Hamas' political leader Khaled Meshaal, who has been living in exile for 45 years, will be visiting the Gaza Strip for the first time ever on Friday for the 25th anniversary of the group's founding.
Meshaal, 56, was born in the West Bank, but fled to Kuwait and then to Jordan after Isarel conquered the area in the Six-Day War of 1967. He joined in Hamas when the party, the Palestinian wing of the Muslim Brotherhood, was founded in 1987, and took over its political wing in 2004 after the previous leader and co-founder of Hamas, Abdel Aziz al-Rantissi, was assassinated in an Israeli Air Force strike.
Meshaal was a critic of the late Palestinian leader Yasser Arafat, and is considered one of the driving forces behind Hamas' continued arming, and their refusal to recognize Israel and adhere to the "Road Map to Peace" laid out by the Diplomatic Quartet in the 2002 Madrid Talks. Meshaal was also heavily involved, along with recently killed Hamas military leader Amhed Jabaari, in the prisoner swap deal that released Israeli soldier Gilad Shalit in 2011.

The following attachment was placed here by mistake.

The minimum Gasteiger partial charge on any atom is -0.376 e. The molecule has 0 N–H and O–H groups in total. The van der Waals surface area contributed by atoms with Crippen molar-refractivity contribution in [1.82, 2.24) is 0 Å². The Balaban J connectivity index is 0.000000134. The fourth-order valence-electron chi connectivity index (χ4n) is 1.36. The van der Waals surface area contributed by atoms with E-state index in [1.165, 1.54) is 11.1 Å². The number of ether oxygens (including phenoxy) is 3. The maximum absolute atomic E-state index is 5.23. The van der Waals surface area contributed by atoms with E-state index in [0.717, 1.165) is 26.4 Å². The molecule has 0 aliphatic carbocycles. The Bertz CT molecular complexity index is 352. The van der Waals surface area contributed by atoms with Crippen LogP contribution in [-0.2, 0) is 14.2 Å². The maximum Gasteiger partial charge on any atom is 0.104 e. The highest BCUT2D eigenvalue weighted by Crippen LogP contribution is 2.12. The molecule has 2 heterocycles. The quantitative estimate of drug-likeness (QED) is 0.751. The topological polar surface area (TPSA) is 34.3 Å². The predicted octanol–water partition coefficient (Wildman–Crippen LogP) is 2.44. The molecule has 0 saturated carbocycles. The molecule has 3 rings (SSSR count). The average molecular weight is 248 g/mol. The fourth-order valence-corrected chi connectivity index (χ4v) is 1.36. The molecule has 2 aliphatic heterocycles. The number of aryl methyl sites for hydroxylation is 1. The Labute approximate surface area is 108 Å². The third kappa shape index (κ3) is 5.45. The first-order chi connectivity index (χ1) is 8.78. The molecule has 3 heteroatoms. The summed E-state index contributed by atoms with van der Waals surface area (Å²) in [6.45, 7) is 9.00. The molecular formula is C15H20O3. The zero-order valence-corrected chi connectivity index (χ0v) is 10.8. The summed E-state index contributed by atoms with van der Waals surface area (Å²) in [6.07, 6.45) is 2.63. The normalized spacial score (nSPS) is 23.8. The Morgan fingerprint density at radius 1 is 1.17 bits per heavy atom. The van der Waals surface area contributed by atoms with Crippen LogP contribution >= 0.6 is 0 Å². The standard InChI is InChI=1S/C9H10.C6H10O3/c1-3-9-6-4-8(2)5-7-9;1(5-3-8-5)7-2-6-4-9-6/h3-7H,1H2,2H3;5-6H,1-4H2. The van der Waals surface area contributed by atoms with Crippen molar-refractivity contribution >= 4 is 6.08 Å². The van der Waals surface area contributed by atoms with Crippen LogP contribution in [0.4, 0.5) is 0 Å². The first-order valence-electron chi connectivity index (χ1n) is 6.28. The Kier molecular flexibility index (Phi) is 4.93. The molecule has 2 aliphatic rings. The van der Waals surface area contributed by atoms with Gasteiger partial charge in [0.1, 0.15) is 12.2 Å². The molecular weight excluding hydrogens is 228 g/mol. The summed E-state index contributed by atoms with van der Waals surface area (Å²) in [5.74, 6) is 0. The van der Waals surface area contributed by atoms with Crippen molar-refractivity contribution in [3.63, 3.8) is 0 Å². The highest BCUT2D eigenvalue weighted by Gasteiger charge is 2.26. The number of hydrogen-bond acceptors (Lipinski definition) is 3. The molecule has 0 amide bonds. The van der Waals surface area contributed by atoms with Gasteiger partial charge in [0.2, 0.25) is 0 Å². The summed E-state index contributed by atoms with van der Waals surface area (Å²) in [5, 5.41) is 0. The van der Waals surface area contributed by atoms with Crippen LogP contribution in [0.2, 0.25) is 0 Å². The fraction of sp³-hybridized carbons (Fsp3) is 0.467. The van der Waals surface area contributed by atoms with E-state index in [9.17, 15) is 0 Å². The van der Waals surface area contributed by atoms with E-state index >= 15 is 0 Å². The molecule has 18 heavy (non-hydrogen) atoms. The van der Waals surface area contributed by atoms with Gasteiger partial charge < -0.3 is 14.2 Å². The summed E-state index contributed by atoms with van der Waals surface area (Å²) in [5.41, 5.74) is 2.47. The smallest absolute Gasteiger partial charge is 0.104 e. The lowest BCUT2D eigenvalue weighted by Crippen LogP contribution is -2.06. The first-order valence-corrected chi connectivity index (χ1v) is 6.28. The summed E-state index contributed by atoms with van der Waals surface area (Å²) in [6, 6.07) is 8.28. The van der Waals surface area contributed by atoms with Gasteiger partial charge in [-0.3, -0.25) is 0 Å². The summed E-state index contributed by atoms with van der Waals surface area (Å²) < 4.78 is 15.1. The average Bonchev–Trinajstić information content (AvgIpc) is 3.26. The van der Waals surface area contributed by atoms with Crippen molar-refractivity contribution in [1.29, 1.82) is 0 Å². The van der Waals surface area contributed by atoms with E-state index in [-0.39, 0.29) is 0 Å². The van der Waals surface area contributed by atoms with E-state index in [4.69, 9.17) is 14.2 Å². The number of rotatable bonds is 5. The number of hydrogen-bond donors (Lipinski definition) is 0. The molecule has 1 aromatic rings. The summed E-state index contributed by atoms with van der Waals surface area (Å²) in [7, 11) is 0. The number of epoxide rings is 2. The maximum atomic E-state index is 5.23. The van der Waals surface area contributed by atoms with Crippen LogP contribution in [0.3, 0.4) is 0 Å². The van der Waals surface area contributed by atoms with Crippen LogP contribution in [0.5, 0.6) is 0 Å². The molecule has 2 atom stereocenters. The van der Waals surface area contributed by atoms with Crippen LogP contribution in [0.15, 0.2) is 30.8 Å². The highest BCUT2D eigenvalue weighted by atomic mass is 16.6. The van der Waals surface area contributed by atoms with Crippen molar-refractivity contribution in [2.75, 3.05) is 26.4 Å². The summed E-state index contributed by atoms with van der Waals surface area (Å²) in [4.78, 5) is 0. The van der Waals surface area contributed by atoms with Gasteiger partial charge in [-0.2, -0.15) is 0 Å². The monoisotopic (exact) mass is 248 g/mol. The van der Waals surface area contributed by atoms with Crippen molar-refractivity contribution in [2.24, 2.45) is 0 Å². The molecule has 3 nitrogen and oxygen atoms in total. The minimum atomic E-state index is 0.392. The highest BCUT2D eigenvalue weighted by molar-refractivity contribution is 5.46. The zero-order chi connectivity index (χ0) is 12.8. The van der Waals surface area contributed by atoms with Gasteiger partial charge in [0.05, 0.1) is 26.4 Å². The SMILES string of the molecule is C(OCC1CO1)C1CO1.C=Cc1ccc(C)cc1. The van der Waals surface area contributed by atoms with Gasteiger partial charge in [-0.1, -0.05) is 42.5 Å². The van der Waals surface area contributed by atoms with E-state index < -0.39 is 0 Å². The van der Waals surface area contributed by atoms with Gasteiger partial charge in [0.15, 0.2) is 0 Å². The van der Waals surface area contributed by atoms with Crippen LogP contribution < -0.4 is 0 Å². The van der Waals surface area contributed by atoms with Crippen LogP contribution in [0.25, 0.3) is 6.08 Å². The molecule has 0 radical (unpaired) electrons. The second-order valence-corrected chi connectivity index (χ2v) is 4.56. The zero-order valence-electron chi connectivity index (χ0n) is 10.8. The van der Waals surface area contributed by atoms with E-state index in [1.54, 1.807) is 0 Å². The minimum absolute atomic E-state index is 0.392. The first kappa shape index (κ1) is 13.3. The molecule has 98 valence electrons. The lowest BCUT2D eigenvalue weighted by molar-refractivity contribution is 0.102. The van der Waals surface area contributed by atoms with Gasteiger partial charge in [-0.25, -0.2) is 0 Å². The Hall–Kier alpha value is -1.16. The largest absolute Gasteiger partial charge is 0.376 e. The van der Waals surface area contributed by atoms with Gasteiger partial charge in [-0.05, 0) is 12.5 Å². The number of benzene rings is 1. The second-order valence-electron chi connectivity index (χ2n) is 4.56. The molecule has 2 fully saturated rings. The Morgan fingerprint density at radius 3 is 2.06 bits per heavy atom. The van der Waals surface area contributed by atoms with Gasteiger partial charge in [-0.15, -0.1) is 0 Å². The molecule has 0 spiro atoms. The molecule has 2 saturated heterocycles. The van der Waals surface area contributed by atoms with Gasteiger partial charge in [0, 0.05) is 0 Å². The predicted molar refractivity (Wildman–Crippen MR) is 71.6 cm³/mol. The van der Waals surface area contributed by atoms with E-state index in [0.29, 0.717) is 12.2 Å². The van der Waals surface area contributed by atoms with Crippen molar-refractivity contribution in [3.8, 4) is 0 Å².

While in Gaza, Meshaal is expected to meet with civilians and representatives from different parties, Hamas spokesman Sami Abu Zuhri said, as well as the families of the "martyrs, prisoners, and those injured in the last Israeli aggression against Gaza." He will also speak on Saturday, during Hamas' anniversary rally.
Meshaal's landmark visit to Gaza is widely seen as a baton-pass to a new Hamas leadership, as he is widely rumored to not be seeking re-election. The talks will also be closely watched for any signs of unification between Hamas and Fatah, which have been sharply at odds since 2007.
Meshaal was a vocal supporter of Palestine Authority President Mahmoud Abbas' push in the U.N. to upgrade the status of the Palestinian Territories. Moreover, after Fatah's triumph in the U.N., and the victory that Hamas is claiming over Israel after the eight-day conflict, it may be the perfect time for the two Palestinian governments to show a united front.
Meshaal notably endorsed the unity deal proposed by Egypt in 2011 to bring the Palestinian factions together, and said in an interview with Reuters that the combination of the U.N. victory and the Gaza conflict should be seen as "empowering to all Palestinians."
Earlier this week, Hamas granted amnesty to 12 Fatah fighters who defected from Gaza in 2007, who were told to "join the resistance and stop wasting time."
Maya covers the U.N., Europe, and the Middle East for IBTimes. She joined the company in July 2012 after having previously worked with DNAinfo.com and Gawker.